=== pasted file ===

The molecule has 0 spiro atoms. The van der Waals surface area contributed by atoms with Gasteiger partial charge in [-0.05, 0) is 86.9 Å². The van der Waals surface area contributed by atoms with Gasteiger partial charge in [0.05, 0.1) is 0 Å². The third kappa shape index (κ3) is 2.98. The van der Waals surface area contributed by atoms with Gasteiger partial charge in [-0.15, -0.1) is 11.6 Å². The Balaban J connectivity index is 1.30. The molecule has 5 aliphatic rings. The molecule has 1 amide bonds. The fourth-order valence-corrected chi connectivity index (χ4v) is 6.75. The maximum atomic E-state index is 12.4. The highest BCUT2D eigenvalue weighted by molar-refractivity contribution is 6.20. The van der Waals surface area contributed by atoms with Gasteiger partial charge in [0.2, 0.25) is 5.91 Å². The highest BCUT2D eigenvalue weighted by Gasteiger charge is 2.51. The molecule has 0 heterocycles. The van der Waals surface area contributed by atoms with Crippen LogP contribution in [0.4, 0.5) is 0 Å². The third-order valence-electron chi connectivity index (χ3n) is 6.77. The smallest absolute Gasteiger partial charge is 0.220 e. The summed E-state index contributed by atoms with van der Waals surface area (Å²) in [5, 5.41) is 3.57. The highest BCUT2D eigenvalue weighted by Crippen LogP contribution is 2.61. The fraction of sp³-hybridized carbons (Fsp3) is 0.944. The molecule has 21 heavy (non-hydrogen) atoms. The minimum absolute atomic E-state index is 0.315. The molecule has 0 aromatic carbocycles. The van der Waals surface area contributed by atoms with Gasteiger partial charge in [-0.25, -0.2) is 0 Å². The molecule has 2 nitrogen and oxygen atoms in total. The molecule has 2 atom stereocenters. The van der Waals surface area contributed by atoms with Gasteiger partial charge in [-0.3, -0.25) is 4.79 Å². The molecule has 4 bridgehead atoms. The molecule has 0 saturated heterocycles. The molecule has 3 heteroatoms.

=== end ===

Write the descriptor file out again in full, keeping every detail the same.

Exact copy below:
The molecule has 0 spiro atoms. The van der Waals surface area contributed by atoms with Gasteiger partial charge in [-0.05, 0) is 86.9 Å². The van der Waals surface area contributed by atoms with Gasteiger partial charge in [0.05, 0.1) is 0 Å². The third kappa shape index (κ3) is 2.98. The van der Waals surface area contributed by atoms with Gasteiger partial charge in [-0.15, -0.1) is 11.6 Å². The Balaban J connectivity index is 1.30. The molecule has 5 aliphatic rings. The molecule has 1 amide bonds. The fourth-order valence-corrected chi connectivity index (χ4v) is 6.75. The maximum atomic E-state index is 12.4. The highest BCUT2D eigenvalue weighted by molar-refractivity contribution is 6.20. The van der Waals surface area contributed by atoms with Gasteiger partial charge in [0.2, 0.25) is 5.91 Å². The highest BCUT2D eigenvalue weighted by Gasteiger charge is 2.51. The molecule has 0 heterocycles. The van der Waals surface area contributed by atoms with Crippen LogP contribution in [0.4, 0.5) is 0 Å². The third-order valence-electron chi connectivity index (χ3n) is 6.77. The smallest absolute Gasteiger partial charge is 0.220 e. The summed E-state index contributed by atoms with van der Waals surface area (Å²) in [5, 5.41) is 3.57. The highest BCUT2D eigenvalue weighted by Crippen LogP contribution is 2.61. The fraction of sp³-hybridized carbons (Fsp3) is 0.944. The molecule has 21 heavy (non-hydrogen) atoms. The minimum absolute atomic E-state index is 0.315. The molecule has 0 aromatic carbocycles. The van der Waals surface area contributed by atoms with Gasteiger partial charge in [-0.25, -0.2) is 0 Å². The molecule has 2 nitrogen and oxygen atoms in total. The molecule has 2 atom stereocenters. The van der Waals surface area contributed by atoms with Gasteiger partial charge in [-0.3, -0.25) is 4.79 Å². The molecule has 4 bridgehead atoms. The molecule has 0 saturated heterocycles. The molecule has 3 heteroatoms.